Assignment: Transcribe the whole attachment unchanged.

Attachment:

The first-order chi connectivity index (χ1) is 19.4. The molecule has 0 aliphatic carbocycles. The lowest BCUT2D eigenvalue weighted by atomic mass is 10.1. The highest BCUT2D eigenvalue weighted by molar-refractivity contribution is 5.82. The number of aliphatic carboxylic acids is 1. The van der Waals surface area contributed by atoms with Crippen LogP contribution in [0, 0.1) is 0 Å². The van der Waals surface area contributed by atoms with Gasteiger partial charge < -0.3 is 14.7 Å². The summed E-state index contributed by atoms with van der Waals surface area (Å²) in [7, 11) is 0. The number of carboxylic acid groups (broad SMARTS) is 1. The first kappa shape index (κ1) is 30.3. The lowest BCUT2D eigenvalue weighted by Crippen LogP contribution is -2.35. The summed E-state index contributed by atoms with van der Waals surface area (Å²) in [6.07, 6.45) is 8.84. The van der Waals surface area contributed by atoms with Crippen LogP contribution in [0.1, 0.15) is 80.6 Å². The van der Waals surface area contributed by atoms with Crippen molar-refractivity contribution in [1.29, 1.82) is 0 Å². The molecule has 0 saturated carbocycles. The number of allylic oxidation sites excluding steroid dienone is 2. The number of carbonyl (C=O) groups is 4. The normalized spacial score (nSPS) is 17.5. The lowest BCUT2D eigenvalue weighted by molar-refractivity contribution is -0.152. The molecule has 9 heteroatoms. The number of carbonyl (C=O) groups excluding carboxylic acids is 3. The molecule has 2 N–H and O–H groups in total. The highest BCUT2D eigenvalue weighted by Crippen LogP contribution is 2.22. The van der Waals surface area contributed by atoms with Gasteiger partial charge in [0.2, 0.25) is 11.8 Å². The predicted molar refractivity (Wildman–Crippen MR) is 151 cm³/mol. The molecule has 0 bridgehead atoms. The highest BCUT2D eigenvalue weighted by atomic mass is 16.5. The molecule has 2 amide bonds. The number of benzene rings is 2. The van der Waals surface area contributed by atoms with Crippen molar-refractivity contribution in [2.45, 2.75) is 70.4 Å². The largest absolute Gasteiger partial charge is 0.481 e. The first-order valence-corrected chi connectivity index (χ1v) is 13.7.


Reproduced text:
The first-order chi connectivity index (χ1) is 19.4. The molecule has 0 aliphatic carbocycles. The lowest BCUT2D eigenvalue weighted by atomic mass is 10.1. The highest BCUT2D eigenvalue weighted by molar-refractivity contribution is 5.82. The number of aliphatic carboxylic acids is 1. The van der Waals surface area contributed by atoms with Crippen LogP contribution in [0, 0.1) is 0 Å². The van der Waals surface area contributed by atoms with Gasteiger partial charge < -0.3 is 14.7 Å². The summed E-state index contributed by atoms with van der Waals surface area (Å²) in [7, 11) is 0. The number of carboxylic acid groups (broad SMARTS) is 1. The first kappa shape index (κ1) is 30.3. The lowest BCUT2D eigenvalue weighted by Crippen LogP contribution is -2.35. The summed E-state index contributed by atoms with van der Waals surface area (Å²) in [6.07, 6.45) is 8.84. The van der Waals surface area contributed by atoms with Crippen LogP contribution in [0.1, 0.15) is 80.6 Å². The van der Waals surface area contributed by atoms with Crippen molar-refractivity contribution in [1.29, 1.82) is 0 Å². The molecule has 0 saturated carbocycles. The number of allylic oxidation sites excluding steroid dienone is 2. The number of carbonyl (C=O) groups is 4. The normalized spacial score (nSPS) is 17.5. The lowest BCUT2D eigenvalue weighted by molar-refractivity contribution is -0.152. The molecule has 9 heteroatoms. The number of carbonyl (C=O) groups excluding carboxylic acids is 3. The molecule has 2 N–H and O–H groups in total. The highest BCUT2D eigenvalue weighted by Crippen LogP contribution is 2.22. The van der Waals surface area contributed by atoms with Gasteiger partial charge in [0.2, 0.25) is 11.8 Å². The predicted molar refractivity (Wildman–Crippen MR) is 151 cm³/mol. The molecule has 0 bridgehead atoms. The highest BCUT2D eigenvalue weighted by atomic mass is 16.5. The molecule has 2 amide bonds. The number of benzene rings is 2. The van der Waals surface area contributed by atoms with Crippen molar-refractivity contribution in [2.45, 2.75) is 70.4 Å². The largest absolute Gasteiger partial charge is 0.481 e. The first-order valence-corrected chi connectivity index (χ1v) is 13.7.